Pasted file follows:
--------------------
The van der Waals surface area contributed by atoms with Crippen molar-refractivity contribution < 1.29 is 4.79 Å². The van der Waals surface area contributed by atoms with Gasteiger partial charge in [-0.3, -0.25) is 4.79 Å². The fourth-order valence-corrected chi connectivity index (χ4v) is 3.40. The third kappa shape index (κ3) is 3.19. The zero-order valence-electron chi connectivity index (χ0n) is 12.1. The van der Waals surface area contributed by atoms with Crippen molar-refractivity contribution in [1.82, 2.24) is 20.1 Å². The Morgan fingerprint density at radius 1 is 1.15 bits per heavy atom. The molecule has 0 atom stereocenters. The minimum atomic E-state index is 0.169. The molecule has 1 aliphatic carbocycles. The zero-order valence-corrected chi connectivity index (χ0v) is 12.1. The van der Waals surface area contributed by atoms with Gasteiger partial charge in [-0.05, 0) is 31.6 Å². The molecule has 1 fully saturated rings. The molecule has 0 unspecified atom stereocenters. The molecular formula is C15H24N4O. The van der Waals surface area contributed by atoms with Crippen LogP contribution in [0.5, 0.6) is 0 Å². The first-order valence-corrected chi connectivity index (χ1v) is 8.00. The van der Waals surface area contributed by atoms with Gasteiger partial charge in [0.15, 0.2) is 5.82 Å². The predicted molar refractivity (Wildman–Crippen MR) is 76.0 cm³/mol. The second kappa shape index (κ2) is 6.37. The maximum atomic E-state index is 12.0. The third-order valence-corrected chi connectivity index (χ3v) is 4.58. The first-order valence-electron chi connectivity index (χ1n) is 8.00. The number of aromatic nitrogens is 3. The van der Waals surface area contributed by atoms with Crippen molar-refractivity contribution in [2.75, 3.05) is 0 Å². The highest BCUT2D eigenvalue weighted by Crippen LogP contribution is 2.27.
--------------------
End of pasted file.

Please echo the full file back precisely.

The van der Waals surface area contributed by atoms with Crippen molar-refractivity contribution < 1.29 is 4.79 Å². The van der Waals surface area contributed by atoms with Gasteiger partial charge in [-0.3, -0.25) is 4.79 Å². The fourth-order valence-corrected chi connectivity index (χ4v) is 3.40. The third kappa shape index (κ3) is 3.19. The zero-order valence-electron chi connectivity index (χ0n) is 12.1. The van der Waals surface area contributed by atoms with Crippen molar-refractivity contribution in [1.82, 2.24) is 20.1 Å². The Morgan fingerprint density at radius 1 is 1.15 bits per heavy atom. The molecule has 0 atom stereocenters. The minimum atomic E-state index is 0.169. The molecule has 1 aliphatic carbocycles. The zero-order valence-corrected chi connectivity index (χ0v) is 12.1. The van der Waals surface area contributed by atoms with Gasteiger partial charge in [-0.05, 0) is 31.6 Å². The molecule has 1 fully saturated rings. The molecule has 0 unspecified atom stereocenters. The molecular formula is C15H24N4O. The van der Waals surface area contributed by atoms with Crippen LogP contribution in [0.5, 0.6) is 0 Å². The first-order valence-corrected chi connectivity index (χ1v) is 8.00. The van der Waals surface area contributed by atoms with Gasteiger partial charge in [0.15, 0.2) is 5.82 Å². The predicted molar refractivity (Wildman–Crippen MR) is 76.0 cm³/mol. The second kappa shape index (κ2) is 6.37. The maximum atomic E-state index is 12.0. The third-order valence-corrected chi connectivity index (χ3v) is 4.58. The first-order valence-electron chi connectivity index (χ1n) is 8.00. The number of aromatic nitrogens is 3. The van der Waals surface area contributed by atoms with Crippen molar-refractivity contribution in [2.75, 3.05) is 0 Å². The highest BCUT2D eigenvalue weighted by Crippen LogP contribution is 2.27.